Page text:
Editor's note: Leslie Friesen is the Senior Applications Support Analyst and webmaster for both Polk County, Ore., and Dallas, Ore.
The phenomenal explosion of interactive services offered on government sites raises questions about the value of those services. Is it a wise use of taxpayer money to offer a service simply because it's cool and we've learned how to do it? Of course not.
While most agree e-government's goals are better service delivery and government efficiency, it is difficult to quantify those goals.
In 2003, Oakland County, Mich.'s eGovernment group conducted a rare cost/benefit analysis focused on providing interactive applications via the Web. The study revealed that 1,204,767 documents were downloaded from the county's Web site during 2003. After applying the cost of having a clerk -- $14.28 per hour for a Clerk I position -- take phone calls and subsequently mail documents to requestors, the county estimated it saved $2,373,391 annually by providing the services online.
Time is money, and each document downloaded represents one less trip to the courthouse and one less customer to assist in person.
The study did not, however, factor in the cost of developing and maintaining the Web site. Applications don't write themselves, and servers aren't built without the assistance of IT staff members who expect payment for their efforts. When gauging the success of e-government, the cost of developing these sites must not be overlooked.
Quantifying intangibles, such as the element of convenience, challenges hard-number crunching as well. Can we assign a dollar amount to citizen satisfaction? Customer satisfaction and convenience merit recognition, but how do we merge that abstract value into a cost/benefit study?
Doug Finnman, Internet and Document Information Systems Manager for Fort Collins, Colo., said he uses the value on investment (VOI) approach.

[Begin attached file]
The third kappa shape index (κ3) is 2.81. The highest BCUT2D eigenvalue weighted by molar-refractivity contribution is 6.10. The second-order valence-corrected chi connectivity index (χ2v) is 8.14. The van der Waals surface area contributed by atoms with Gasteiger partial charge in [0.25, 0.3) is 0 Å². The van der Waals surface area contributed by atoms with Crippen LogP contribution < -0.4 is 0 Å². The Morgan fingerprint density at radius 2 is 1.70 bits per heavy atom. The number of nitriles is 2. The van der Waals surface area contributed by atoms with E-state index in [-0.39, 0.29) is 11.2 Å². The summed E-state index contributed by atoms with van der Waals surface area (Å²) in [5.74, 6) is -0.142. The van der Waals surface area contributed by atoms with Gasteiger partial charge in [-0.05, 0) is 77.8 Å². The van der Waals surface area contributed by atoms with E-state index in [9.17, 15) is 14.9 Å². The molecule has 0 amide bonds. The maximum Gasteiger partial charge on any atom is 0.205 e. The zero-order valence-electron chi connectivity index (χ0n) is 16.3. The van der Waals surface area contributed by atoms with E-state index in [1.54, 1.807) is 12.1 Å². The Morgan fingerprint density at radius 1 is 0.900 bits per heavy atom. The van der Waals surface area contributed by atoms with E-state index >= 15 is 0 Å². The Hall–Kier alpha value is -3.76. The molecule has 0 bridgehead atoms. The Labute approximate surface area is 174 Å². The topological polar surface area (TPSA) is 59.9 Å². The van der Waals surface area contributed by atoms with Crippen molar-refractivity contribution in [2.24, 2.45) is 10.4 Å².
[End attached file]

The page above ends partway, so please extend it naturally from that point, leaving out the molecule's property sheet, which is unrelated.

Acknowledging the difficulty in measuring a Web site's benefits through increased sales or revenues, as the private sector does, Fort Collins believes it is realizing a strong VOI based on measures such as overall use of the site; citizen self-service/convenient access to e-services; citizen interaction; quality, timeliness and accuracy of services; and increased productivity and resource savings.
Evaluating the Data
Both Oakland County and Fort Collins deserve recognition for taking efforts to perform some type of cost/benefit analysis on their Web sites. The vast majority of local governments rely solely on public feedback and analyzing Web logs to make this determination.
The overall picture occasionally gets fogged over in our eagerness to embrace the advantages of e-government. Evaluating the data can easily become a subjective process.
OpenDemocracy recently published an article by Keith Culver that examined an experiment by Saint John, New Brunswick, to conduct a public consultation on the tough financial choices looming in their budget process. The city expended significant effort and resources soliciting public participation. Online participation included 218 people, and officials agreed the electronic consultation was worth repeating.
Saint John's population is approximately 75,000, so participation of 218 citizens translates into only 0.29 percent of the population. Meeting less than 1 percent of the population's needs hardly qualifies as a success.
Good intentions, certainly, but not good numbers.
Determining Which Services to Offer
Today, states, counties and cities across the country engage in experimental applications and services, some of which will be useful, and others not. Care must be taken to evaluate both the fiscal savings and the human factor in these experiments.
Fort Collins discovered that considerable development time and resources were wasted when an average of only five people joined virtual chat rooms with their officials. Bend, Ore., learned the hard way that online forums could easily violate open meeting laws, according to Patricia Stell, city recorder.
"The ease in which the Internet works